With the centennial of the appearance of the Virgin Mary at Fatima rapidly approaching, a fresh round of eschatological predictions have begun in the traddosphere and beyond. While I’m a bit of a wet blanket on the Fatima Parade, I can’t ignore the historical significance of the Mother of God initiating a major celestial sign seen even by blasphemers and unbelievers. The hundredth anniversary of her appearances would not be an unreasonable time for her to reappear and remind us of our duties towards God.
I grew up in an atmosphere of calm, Protestant assurance that the End Times, they were a-comin’. My family’s bookshelves were filled with prophetic insights into the events of the 1970s and 80s, with authors like Hal Lindsey, Salem Kirban, and Jack Chick forming the apocalyptic imagination of my childhood. The creation of the modern state of Israel in 1948 was considered a special sign that God was preparing to wrap things up in a big way, and all that was left was to get a few other political powers in place. Dispensationalist Zionism survives into the new millennium in large part because of the shockingly successful Left Behind series of novels, but also because world events continue to provide raw material for terrifying speculations.
We Catholics have our own forms of eschatological speculation, although there are so many schools of thought that a newcomer can scarcely make heads or tails of them. Aside from a few clear doctrines like the Resurrection of the Dead and the Final Judgment, most of the details are up for grabs. There will be a great apostasy towards the end, and the Antichrist is likely to be a final individual opponent of Christ and his Church. Some of the other beliefs—the three days of darkness, the coming chastisement, the great monarch—are all fascinating but far less certain.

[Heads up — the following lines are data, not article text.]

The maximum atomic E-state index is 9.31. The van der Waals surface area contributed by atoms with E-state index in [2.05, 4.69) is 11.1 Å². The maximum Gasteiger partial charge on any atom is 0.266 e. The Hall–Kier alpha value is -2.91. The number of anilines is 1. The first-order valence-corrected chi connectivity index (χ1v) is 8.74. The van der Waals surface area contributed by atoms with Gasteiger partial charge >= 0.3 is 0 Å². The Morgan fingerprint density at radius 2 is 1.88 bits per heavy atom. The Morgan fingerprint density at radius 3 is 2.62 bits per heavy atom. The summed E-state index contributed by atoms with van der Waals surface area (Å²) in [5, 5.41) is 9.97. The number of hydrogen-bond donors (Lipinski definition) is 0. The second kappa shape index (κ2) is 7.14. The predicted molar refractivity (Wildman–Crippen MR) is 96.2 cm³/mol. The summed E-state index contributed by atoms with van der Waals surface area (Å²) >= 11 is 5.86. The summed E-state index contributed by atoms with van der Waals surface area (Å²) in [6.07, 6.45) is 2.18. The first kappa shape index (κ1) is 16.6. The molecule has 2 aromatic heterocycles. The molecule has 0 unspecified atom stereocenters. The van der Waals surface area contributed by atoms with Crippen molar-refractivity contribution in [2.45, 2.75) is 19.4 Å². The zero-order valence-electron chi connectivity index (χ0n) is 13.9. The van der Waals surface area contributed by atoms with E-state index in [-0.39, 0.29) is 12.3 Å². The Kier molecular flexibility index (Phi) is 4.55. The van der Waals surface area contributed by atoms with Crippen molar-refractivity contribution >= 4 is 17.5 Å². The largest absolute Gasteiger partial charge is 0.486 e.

When I came into the Church, I intentionally ignored the internal eschatological speculations as much as possible, having decided that I had had my fill of those in my younger years. But an intense interest in the Second Coming is not necessarily intellectual restlessness; it is a yearning for the hope of our deliverance from this world of death and defeat. The world is a burden to us, even though it is often joyful and enlightening. Too much does this world drag us down, too much are we disillusioned by Church politics and world politics, too much are we exhausted from fighting our own concupiscence. We hear so many stories of our brethren in other parts of the world suffering and dying for the Faith, and we greatly desire the hope of Christ’s return to put an end to the futility of this life. It is a virtuous desire to see ultimate Justice have its Day.
And when he broke the fifth seal, I saw there, beneath the altar, the souls of all who had been slain for love of God’s word and of the truth they held, crying out with a loud voice, “Sovereign Lord, the holy, the true, how long now before thou wilt sit in judgement, and exact vengeance for our blood from all those who dwell on earth?” (Apoc. 6)
The end times will not be lovely, and they will not be pleasant to live through, but our desire must always be set towards them. The final prayer of Holy Writ—“Come, Lord Jesus”—should be our constant prayer, as well. Come now in our souls, and come again to end this world.